What you need to know: Los Angeles Kings
May, 17, 2014
By Scott Powers
The Chicago Blackhawks will play the Los Angeles Kings in the Western Conference finals. Here’s what you need to know about the Kings:
The Blackhawks eliminated the Kings in five games in the Western Conference finals last season. Blackhawks forward Patrick Kane scored a hat trick, including the double-overtime game winner, in the final game of the series. He had four goals in the series, and Blackhawks forward Bryan Bickell had three goals and four assists in the series. Blackhawks goaltender Corey Crawford made 127 saves on 137 shots for a .927 save percentage in the series.
The Kings have been without defensemen Robyn Regehr and Willie Mitchell the past few weeks. Mitchell hasn’t played the last eight games, and Regehr missed the last six games. Mitchell has started skating again, but Regehr has not.
The Kings were the league’s best defensive team in the regular season. They had league-best 2.05 goals-against average. They also allowed only 108 even-strength goals, which was the lowest in the league.
Offense has often been harder for the Kings to come by. They averaged 2.42 goals a game, which ranked 26th in the league, during the regular season. They were held to two goals or less in 41 regular-season games. They have found some more offense in the playoffs, averaging 3.21 goals a game, and have scored three or more goals in 10 of 14 games.
The Blackhawks won all three of their regular-season meetings this season.
The Kings are 6-0 when facing elimination in the playoffs this season. They rallied from a 3-0 deficit to defeat the San Jose Sharks and from a 3-2 deficit to eliminate the Anaheim Ducks in the second round.
AP Photo/Reed SaxonPatrick Kane and the Blackhawks won all three matchups against the Kings in the regular season.
The Kings are 3-3 at home and 5-3 on the road in the playoffs this season. The Blackhawks are 6-0 at home and 2-4 on the road.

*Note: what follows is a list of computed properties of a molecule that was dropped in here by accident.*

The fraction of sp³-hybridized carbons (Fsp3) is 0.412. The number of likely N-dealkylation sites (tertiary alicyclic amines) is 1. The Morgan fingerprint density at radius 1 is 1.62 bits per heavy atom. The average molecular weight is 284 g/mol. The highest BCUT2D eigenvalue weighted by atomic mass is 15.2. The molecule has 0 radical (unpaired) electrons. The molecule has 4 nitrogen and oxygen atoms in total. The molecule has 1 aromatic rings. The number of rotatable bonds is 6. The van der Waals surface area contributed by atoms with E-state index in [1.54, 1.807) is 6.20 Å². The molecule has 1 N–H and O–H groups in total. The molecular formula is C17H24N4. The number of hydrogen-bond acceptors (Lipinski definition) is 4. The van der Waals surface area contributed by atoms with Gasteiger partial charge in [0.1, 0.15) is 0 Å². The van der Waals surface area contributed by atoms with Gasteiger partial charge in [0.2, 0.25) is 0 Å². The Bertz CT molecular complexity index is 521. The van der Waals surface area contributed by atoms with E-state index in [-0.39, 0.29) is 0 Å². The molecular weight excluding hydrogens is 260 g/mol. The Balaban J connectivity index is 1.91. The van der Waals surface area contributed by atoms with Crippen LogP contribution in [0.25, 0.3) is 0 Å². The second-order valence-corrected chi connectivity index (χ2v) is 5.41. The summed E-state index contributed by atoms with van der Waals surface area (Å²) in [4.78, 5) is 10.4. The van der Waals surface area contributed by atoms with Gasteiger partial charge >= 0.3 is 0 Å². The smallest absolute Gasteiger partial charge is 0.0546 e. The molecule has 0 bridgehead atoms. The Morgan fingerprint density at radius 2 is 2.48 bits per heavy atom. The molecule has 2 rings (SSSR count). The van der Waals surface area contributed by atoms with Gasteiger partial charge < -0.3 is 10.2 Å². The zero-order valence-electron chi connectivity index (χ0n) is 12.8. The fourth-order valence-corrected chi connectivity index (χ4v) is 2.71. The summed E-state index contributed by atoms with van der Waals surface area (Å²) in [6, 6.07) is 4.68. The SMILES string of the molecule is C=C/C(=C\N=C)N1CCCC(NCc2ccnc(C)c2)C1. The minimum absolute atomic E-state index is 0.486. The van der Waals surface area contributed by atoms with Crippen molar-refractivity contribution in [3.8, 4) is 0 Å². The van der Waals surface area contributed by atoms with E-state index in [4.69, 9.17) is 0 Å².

Despite their lack of offense, the Kings were one of the league’s top possession teams. They led the NHL with a 57.3 Corsi percentage, which is shot differential with the game tied or within a goal. The Kings had 2,480 shots for and 1,850 shots against in those situations, according to extraskater.com. The Blackhawks ranked second in that category with a 55.7 percentage.
Kings defenseman Drew Doughty leads the team in ice time. He averaged 25:42 in the regular season and is averaging 27:24 in the playoffs.
Kings goaltender Jonathan Quick had one of the league’s best goals-against averages at 2.07, but his save percentage of .915 put him tied for 22nd in the league. He did have a .929 even-strength save percentage. He has a 2.72 goals-against average and .914 save percentage in 14 playoff games this season. He struggled against the Blackhawks in the playoffs last season. He stopped 122-of-136 shots for a .897 save percentage. He was pulled in the second period of Game 2 in the series after allowing four goals.
Forward Anze Kopitar led the Kings with 70 points in the regular season. He had 29 goals, 41 assists and was a plus-34. He leads the NHL with 19 playoff points, which includes five goals and 14 assists.
Forward Marian Gaborik leads the Kings with nine playoff goals. He has 15 points in the playoffs. The Kings acquired him from the Columbus Blues Jackets on March 5.
The Kings were 11th in the league with an 83.1 penalty-kill percentage in the regular season. They have killed off 49-of-56 penalties for a 83.9 percentage in the playoffs.
The Kings were 27th in the league with a 15.1 power-play percentage in the regular season. They have scored 11 goals on 48 power plays for a 22.9 percentage in the playoffs.
The Kings placed three players in the league’s top-25 faceoff leaders in the regular season. Jarrett Stoll won 678-of-1239 faceoffs for a 54.7 winning percentage, Mike Richards followed at 53.9 percent (489-of-907) and next was Kopitar at 53.3 (773-of-1451).
The Kings’ Corsi regular-season leaders were Jake Muzzin (61.1 percent), Kopitar (61.0), Justin Williams (60.6), Tyler Toffoli (60.4), Gaborik (60.0), Doughty (58.5) and Dwight King (58.5). In the playoffs, they’re led by Muzzin (56.7), Doughty (56.7), Matt Greene (56.1), Toffoli (56.0), Williams (55.7) and Stoll (55.7).
The Kings’ Jeff Carter and Doughty were teammates with Patrick Sharp, Jonathan Toews and Duncan Keith on Canada in the Olympics. Quick and Dustin Brown were teammates with Patrick Kane on Team USA.
The Kings’ lines against the Ducks in Game 7 were Gaborik-Kopitar-Brown, Tanner Pearson-Carter-Toffoli, Trevor Lewis-Stoll-Williams and King-Richards-Kyle Clifford. The defensive pairings were Muzzin-Doughty, Jeff Schultz-Slava Voynov and Alex Martinez-Greene.
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